Seminar: Birger Lindberg Møller – University of Copenhagen

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Seminar: Birger Lindberg Møller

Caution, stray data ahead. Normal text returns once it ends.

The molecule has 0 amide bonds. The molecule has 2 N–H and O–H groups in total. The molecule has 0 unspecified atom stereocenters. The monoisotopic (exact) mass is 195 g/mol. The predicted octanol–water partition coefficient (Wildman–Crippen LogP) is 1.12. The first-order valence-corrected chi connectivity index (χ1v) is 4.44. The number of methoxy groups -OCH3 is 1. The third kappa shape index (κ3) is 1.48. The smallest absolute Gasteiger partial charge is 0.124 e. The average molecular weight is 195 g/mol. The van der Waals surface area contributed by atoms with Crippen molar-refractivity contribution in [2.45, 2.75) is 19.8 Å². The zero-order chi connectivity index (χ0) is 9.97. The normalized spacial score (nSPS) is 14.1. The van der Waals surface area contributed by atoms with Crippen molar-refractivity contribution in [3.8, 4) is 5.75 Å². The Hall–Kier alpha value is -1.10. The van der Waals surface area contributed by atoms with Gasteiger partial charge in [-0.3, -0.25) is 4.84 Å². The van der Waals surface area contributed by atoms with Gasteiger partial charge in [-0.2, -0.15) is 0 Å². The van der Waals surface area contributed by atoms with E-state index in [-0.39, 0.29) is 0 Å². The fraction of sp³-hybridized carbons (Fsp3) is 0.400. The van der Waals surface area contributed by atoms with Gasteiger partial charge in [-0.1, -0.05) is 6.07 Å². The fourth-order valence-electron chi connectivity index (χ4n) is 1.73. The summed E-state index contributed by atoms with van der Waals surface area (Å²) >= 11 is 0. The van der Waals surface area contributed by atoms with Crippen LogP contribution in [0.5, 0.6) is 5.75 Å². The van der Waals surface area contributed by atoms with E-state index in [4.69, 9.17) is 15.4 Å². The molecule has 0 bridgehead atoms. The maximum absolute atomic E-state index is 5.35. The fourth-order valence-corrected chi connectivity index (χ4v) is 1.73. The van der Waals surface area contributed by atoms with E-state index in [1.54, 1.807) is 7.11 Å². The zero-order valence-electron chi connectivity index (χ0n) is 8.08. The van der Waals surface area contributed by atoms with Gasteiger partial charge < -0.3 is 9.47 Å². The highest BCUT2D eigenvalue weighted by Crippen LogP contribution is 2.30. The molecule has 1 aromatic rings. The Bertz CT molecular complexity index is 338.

Terpenoid synthases, cytochrome P450s and acyl transferases are key multienzyme families involved in diterpenoid synthesis. Using mass spec-based imaging of the target plant tissue, tracer studies, single cell-type based metabolomics and transcriptomics, functional characterization of gene candidates using transient expression in tobacco and LC-MS-NMR-based structural identification, elucidation of even highly complex biosynthetic pathways is now possible within a reasonably short time frame. Terpenoid metabolism is modular right from assembly of the C5 building blocks to the final, structurally complex diterpenoid. Using the approaches of synthetic biology for combinatorial biosynthesis, the functional modules may be assembled in new combinations to expand the landscape of diterpenoid structural diversity into new-to-nature structures. Our recent elucidation of the entire pathway for forskolin will be presented. Forskolin is a cyclic AMP booster approved for treatment of glaucoma but also used as a weight loss aid. The forskolin pathway is being used as test model system for large-scale, light-driven production of high-value diterpenoids following targeting of the pathway to the photosynthetic thylaloid membrane using cyanobacteria or moss as photosynthetic production hosts grown in contained photo-bioreactors.